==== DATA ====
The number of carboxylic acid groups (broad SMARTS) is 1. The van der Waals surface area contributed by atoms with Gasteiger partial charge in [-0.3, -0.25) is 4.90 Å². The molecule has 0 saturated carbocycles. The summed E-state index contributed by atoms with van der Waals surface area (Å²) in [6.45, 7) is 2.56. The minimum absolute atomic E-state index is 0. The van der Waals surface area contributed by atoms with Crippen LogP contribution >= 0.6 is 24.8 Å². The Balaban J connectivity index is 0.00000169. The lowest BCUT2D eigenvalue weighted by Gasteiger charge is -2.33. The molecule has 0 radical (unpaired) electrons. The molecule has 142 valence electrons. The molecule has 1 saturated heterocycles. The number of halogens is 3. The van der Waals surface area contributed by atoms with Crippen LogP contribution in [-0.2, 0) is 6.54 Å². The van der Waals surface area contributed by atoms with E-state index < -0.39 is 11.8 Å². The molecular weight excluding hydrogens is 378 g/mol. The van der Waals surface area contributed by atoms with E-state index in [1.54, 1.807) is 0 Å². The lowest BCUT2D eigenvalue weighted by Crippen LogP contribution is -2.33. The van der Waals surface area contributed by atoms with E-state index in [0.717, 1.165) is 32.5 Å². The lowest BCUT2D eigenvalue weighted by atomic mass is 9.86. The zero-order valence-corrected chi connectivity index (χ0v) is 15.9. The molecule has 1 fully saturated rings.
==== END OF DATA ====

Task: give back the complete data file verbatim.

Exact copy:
The number of carboxylic acid groups (broad SMARTS) is 1. The van der Waals surface area contributed by atoms with Gasteiger partial charge in [-0.3, -0.25) is 4.90 Å². The molecule has 0 saturated carbocycles. The summed E-state index contributed by atoms with van der Waals surface area (Å²) in [6.45, 7) is 2.56. The minimum absolute atomic E-state index is 0. The van der Waals surface area contributed by atoms with Crippen LogP contribution >= 0.6 is 24.8 Å². The Balaban J connectivity index is 0.00000169. The lowest BCUT2D eigenvalue weighted by Gasteiger charge is -2.33. The molecule has 0 radical (unpaired) electrons. The molecule has 142 valence electrons. The molecule has 1 saturated heterocycles. The number of halogens is 3. The van der Waals surface area contributed by atoms with Crippen LogP contribution in [-0.2, 0) is 6.54 Å². The van der Waals surface area contributed by atoms with E-state index < -0.39 is 11.8 Å². The molecular weight excluding hydrogens is 378 g/mol. The van der Waals surface area contributed by atoms with E-state index in [1.54, 1.807) is 0 Å². The lowest BCUT2D eigenvalue weighted by Crippen LogP contribution is -2.33. The van der Waals surface area contributed by atoms with E-state index in [0.717, 1.165) is 32.5 Å². The lowest BCUT2D eigenvalue weighted by atomic mass is 9.86. The zero-order valence-corrected chi connectivity index (χ0v) is 15.9. The molecule has 1 fully saturated rings.